Let’s start with the outrage. Fifty-eight Jewish organizations gathered in New York City on July 31st to address the ever-increasing scourge of anti-Semitism in the US, Europe and around the world. Various disturbing incidents were brought up that occurred in the past year, which you can read about in this article. While researching these incidents, I came across disgusting displays of anti-Semitism that have occurred at the Aalst Carnival.

This annual Carnival, a raucous 3-day event, takes place just before Catholic Lent begins (a 40-day fasting against meat, and can include giving up something else that one enjoys). The float display that was created as its 2019 theme was meant to address how “everything has become so expensive,” according to a spokesperson for the Carnival. It was titled “Shabbat Year” and featured caricatures of Orthodox Jews atop money bags. One of the caricatures had a rat on his shoulder. A platform following the float carried revelers who dressed like these puppets and danced to a song about “bulging coffers” and “Jews getting extra fat.”

In 2013, this event had a float resembling a Nazi railway wagon used to transport Jews to death camps. A poster on the wagon showed Flemish Belgian politicians dressed as Nazis who held canisters labeled Zyklon B, the poison used by Nazis to exterminate Jews in gas chambers in the Holocaust. The people who designed the float marched nearby dressed as Nazi SS officers and Haredi Orthodox Jews. These Nazi officers drank champagne and danced to German songs.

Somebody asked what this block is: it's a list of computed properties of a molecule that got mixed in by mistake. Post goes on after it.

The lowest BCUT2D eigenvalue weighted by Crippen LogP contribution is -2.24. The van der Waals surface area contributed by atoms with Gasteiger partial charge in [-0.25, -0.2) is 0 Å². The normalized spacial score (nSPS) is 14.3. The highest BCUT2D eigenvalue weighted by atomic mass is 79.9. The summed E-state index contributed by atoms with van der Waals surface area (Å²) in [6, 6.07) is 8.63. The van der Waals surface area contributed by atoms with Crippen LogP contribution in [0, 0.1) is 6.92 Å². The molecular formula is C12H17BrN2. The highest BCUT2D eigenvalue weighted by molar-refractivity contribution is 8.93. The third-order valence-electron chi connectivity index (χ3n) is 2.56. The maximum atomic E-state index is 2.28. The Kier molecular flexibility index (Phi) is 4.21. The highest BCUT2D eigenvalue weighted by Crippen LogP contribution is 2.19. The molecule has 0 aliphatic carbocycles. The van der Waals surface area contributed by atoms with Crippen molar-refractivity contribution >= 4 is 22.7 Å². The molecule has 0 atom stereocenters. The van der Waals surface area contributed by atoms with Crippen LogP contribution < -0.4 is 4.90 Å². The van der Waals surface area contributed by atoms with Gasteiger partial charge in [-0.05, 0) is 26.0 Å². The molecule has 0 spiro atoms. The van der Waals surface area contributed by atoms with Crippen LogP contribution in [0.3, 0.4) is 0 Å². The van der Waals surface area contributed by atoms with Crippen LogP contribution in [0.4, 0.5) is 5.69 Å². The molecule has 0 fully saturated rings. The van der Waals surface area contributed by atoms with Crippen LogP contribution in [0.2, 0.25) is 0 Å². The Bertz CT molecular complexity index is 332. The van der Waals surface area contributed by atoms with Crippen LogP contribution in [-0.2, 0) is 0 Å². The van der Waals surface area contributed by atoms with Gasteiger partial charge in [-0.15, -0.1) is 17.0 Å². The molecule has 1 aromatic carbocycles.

Supposedly, there was an anti-Semitic float in the Aalst Carnival parade in 2009 as well. Finally, after the outrage over this year’s mockery of the Jews, UNESCO was petitioned to review its “Heritage of Humanity” designation of the Aalst Carnival at their upcoming meeting in December.

The creators of the display were not the least bit regretful even after the backlash that followed. Aalst’s mayor defended it, saying “In Aalst it should be allowed.” – source

Some heritage of humanity!

The defenders of these anti-Semitic displays make the claim that it’s satire and all in fun. But the facts are that Aalst’s carnival is not the only entertainment in Belgium filled with anti-Semitism. Last August, when a Belgian soccer team celebrated their victory over a rival team that it considers Jewish, supporters of the Belgium team broke out with this chant: “My father was in the commandos; my mother was in the SS; together they burned Jews, because Jews burn best.” Such chants now occur at soccer matches in other European countries as well, whether the team they’re playing is Jewish or not.

I don’t like to quote from the liberal-left Haaretz; and the writer of the article on the Aalst Carnival, etc., at this link is a EU supporter and calls nationalism fascist. Speaking for the United States, our not wanting to be part of a global government has nothing to do with fascism. That said, the article mentions other disgusting instances of anti-Semitic crowds in Belgium and elsewhere in Europe.